Hamilton sidelined after positive COVID-19 test

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Hamilton sidelined after positive COVID-19 test

Formula 1

Hamilton sidelined after positive COVID-19 test

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Lewis Hamilton has tested positive for COVID-19 the day after winning in Bahrain and will miss this coming weekend’s Sakhir Grand Prix.

The 2020 world champion returned negative tests throughout his time in Bahrain as per Formula 1 protocols, but started suffering mild symptoms on Monday morning. Following information he had been in contact with someone who had tested positive for COVID-19 prior to arriving in Bahrain, Hamilton was tested again on Monday and returned a positive result, ruling him out of the next race.

“The Mercedes-AMG Petronas F1 Team regrets to announce that Lewis Hamilton has tested positive for COVID-19 and will be unable to take part in this weekend’s Sakhir GP,” a Mercedes statement read.

“Lewis was tested three times last week and returned a negative result each time, the last of which was on Sunday afternoon at the Bahrain International Circuit as part of the standard race weekend testing program.

“However, he woke up on Monday morning with mild symptoms and was informed at the same time that a contact prior to arrival in Bahrain had subsequently tested positive. Lewis therefore took a further test and returned a positive result. This has since been confirmed by a retest.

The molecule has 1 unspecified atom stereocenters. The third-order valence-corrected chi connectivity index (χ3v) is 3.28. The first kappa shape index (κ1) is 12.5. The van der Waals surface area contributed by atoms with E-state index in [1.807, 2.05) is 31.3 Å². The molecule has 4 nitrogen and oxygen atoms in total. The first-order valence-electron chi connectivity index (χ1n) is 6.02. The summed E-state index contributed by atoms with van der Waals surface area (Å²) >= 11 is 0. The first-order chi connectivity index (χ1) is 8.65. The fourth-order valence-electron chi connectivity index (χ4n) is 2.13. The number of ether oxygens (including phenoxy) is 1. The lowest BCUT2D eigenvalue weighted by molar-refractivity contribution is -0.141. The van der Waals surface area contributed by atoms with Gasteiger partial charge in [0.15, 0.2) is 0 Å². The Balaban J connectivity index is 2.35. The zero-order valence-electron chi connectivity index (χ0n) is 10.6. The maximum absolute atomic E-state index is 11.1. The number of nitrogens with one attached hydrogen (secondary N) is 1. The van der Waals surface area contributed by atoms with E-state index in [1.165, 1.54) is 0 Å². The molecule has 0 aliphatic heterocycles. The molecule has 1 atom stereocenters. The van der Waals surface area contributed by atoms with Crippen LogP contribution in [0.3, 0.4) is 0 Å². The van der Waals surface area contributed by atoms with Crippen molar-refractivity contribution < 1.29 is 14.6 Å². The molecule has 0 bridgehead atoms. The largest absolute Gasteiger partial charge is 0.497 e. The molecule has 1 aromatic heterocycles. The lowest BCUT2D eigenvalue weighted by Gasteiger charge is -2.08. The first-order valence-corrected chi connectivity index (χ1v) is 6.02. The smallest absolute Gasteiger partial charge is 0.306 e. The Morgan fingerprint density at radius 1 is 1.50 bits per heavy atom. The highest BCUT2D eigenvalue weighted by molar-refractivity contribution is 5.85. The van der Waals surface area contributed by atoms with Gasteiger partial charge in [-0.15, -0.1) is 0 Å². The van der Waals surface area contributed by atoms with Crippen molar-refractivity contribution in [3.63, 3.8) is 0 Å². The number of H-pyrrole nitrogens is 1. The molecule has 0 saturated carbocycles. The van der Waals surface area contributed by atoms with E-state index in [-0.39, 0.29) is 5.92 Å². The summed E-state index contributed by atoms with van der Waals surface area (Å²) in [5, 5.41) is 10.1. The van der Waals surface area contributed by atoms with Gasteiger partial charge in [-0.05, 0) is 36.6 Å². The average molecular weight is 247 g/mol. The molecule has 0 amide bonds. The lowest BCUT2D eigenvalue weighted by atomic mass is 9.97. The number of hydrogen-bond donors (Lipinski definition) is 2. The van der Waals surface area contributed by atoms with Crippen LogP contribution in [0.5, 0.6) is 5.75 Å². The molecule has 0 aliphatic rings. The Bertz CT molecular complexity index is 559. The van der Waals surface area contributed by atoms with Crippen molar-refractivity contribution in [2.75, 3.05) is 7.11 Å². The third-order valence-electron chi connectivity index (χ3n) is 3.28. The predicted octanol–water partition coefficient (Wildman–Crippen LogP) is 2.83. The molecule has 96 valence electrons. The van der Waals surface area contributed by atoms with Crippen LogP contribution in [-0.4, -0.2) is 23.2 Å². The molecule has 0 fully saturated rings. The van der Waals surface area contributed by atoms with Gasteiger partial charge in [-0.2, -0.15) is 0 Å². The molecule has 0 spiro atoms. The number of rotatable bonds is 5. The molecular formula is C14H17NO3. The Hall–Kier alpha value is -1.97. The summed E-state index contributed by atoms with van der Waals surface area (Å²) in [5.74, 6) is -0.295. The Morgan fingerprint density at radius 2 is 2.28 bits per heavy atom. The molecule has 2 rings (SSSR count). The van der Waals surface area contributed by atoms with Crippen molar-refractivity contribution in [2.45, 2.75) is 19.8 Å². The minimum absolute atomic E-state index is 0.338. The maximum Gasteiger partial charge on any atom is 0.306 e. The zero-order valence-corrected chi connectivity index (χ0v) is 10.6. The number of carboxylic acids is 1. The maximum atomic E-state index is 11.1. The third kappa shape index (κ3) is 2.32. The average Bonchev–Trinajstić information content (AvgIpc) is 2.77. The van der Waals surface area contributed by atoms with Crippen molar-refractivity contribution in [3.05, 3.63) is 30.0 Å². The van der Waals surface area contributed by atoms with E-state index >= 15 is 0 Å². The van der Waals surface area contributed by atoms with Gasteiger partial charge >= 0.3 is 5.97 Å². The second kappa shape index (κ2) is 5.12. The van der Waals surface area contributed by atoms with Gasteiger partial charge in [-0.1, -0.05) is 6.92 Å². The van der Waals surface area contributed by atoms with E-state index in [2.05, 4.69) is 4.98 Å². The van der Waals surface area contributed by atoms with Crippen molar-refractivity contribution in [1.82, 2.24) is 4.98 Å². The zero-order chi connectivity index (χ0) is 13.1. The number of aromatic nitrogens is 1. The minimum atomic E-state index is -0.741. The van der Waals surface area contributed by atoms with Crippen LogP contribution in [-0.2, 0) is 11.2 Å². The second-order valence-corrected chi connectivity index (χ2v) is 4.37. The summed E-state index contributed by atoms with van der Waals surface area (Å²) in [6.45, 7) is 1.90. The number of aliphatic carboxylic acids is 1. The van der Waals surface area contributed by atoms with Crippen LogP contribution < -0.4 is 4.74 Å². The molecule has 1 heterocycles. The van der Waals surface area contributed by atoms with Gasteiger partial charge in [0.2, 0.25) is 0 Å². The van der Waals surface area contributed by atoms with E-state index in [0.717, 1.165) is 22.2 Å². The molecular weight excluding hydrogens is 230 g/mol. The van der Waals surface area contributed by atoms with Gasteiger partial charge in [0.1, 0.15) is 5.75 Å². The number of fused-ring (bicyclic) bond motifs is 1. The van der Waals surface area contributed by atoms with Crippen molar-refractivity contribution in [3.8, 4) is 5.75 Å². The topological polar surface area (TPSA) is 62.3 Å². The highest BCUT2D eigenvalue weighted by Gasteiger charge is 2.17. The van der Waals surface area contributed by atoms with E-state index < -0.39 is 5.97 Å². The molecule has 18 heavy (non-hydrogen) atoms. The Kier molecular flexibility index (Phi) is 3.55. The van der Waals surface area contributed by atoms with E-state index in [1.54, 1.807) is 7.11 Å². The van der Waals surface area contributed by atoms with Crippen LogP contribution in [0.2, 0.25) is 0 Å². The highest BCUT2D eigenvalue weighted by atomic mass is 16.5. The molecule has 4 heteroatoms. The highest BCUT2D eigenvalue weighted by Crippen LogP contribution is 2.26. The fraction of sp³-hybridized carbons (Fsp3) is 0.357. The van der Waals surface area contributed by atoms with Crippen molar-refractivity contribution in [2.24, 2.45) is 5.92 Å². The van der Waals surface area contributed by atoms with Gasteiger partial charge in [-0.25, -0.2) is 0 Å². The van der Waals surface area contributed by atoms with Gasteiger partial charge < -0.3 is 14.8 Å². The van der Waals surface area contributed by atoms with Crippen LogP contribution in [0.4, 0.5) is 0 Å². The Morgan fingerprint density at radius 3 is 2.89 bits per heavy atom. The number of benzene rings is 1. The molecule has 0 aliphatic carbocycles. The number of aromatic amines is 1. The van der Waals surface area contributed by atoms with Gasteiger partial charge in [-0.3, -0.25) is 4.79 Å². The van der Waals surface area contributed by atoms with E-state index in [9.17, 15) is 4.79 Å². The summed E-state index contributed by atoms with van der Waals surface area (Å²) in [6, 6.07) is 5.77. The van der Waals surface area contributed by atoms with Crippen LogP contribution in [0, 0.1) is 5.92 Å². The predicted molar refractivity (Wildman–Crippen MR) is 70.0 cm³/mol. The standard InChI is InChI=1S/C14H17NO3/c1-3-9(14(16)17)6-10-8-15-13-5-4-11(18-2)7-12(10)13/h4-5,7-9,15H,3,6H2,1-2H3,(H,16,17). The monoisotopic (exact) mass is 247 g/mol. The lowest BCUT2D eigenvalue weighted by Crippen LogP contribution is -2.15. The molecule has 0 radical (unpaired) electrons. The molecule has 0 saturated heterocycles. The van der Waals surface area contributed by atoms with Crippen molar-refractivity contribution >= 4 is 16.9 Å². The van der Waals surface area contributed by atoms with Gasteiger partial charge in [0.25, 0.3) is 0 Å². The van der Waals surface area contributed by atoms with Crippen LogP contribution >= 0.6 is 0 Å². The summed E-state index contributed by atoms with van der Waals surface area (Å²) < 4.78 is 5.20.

“Lewis is now isolating in accordance with COVID-19 protocols and public health authority guidelines in Bahrain. Apart from mild symptoms, he is otherwise fit and well, and the entire team sends him its very best wishes for a swift recovery.

“We will announce our replacement driver plans for this weekend in due course.”

Stoffel Vandoorne is the Mercedes reserve driver and is currently in Spain testing for the Formula E team, but was always due to arrive in Bahrain on Wednesday. George Russell is another driver who is managed by Mercedes, but as he is under contract to Williams an agreement would need to be reached to release him.

At this stage Hamilton hasn’t been ruled out of the season-ending Abu Dhabi Grand Prix that follows after Sakhir, but Bahrain protocols state he must self-isolate for 10 days, which would take him up to Thursday before the final race. He would likely need to return negative results earlier than that in order to be allowed entry into Abu Dhabi.

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